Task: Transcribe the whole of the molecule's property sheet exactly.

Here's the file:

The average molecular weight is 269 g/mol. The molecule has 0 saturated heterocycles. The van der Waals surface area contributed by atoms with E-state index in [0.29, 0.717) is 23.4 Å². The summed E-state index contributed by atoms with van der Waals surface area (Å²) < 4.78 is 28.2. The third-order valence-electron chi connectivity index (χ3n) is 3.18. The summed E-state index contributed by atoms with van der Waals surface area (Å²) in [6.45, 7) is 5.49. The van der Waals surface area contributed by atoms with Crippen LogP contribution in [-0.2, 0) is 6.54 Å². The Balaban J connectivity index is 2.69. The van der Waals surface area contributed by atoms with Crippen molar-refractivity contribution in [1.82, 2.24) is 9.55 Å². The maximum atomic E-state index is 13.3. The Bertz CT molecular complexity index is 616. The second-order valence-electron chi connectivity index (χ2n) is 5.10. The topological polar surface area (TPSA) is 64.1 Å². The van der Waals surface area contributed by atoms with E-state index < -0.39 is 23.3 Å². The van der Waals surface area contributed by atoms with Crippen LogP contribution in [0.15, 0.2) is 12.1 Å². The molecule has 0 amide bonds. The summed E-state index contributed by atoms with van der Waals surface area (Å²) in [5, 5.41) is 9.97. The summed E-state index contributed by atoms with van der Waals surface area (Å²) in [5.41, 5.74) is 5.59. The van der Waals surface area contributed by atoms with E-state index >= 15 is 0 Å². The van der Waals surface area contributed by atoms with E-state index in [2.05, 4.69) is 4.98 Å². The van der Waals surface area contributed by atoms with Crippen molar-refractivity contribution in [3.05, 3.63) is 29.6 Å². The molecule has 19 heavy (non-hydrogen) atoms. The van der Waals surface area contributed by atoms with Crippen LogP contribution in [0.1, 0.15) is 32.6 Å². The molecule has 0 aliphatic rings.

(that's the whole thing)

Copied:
The average molecular weight is 269 g/mol. The molecule has 0 saturated heterocycles. The van der Waals surface area contributed by atoms with E-state index in [0.29, 0.717) is 23.4 Å². The summed E-state index contributed by atoms with van der Waals surface area (Å²) < 4.78 is 28.2. The third-order valence-electron chi connectivity index (χ3n) is 3.18. The summed E-state index contributed by atoms with van der Waals surface area (Å²) in [6.45, 7) is 5.49. The van der Waals surface area contributed by atoms with Crippen LogP contribution in [-0.2, 0) is 6.54 Å². The Balaban J connectivity index is 2.69. The van der Waals surface area contributed by atoms with Crippen molar-refractivity contribution in [1.82, 2.24) is 9.55 Å². The maximum atomic E-state index is 13.3. The Bertz CT molecular complexity index is 616. The second-order valence-electron chi connectivity index (χ2n) is 5.10. The topological polar surface area (TPSA) is 64.1 Å². The van der Waals surface area contributed by atoms with E-state index < -0.39 is 23.3 Å². The van der Waals surface area contributed by atoms with Crippen LogP contribution in [0.15, 0.2) is 12.1 Å². The molecule has 0 amide bonds. The summed E-state index contributed by atoms with van der Waals surface area (Å²) in [5, 5.41) is 9.97. The summed E-state index contributed by atoms with van der Waals surface area (Å²) in [5.41, 5.74) is 5.59. The van der Waals surface area contributed by atoms with E-state index >= 15 is 0 Å². The van der Waals surface area contributed by atoms with E-state index in [2.05, 4.69) is 4.98 Å². The van der Waals surface area contributed by atoms with Crippen molar-refractivity contribution in [3.05, 3.63) is 29.6 Å². The molecule has 19 heavy (non-hydrogen) atoms. The van der Waals surface area contributed by atoms with Crippen LogP contribution in [0.1, 0.15) is 32.6 Å². The molecule has 0 aliphatic rings.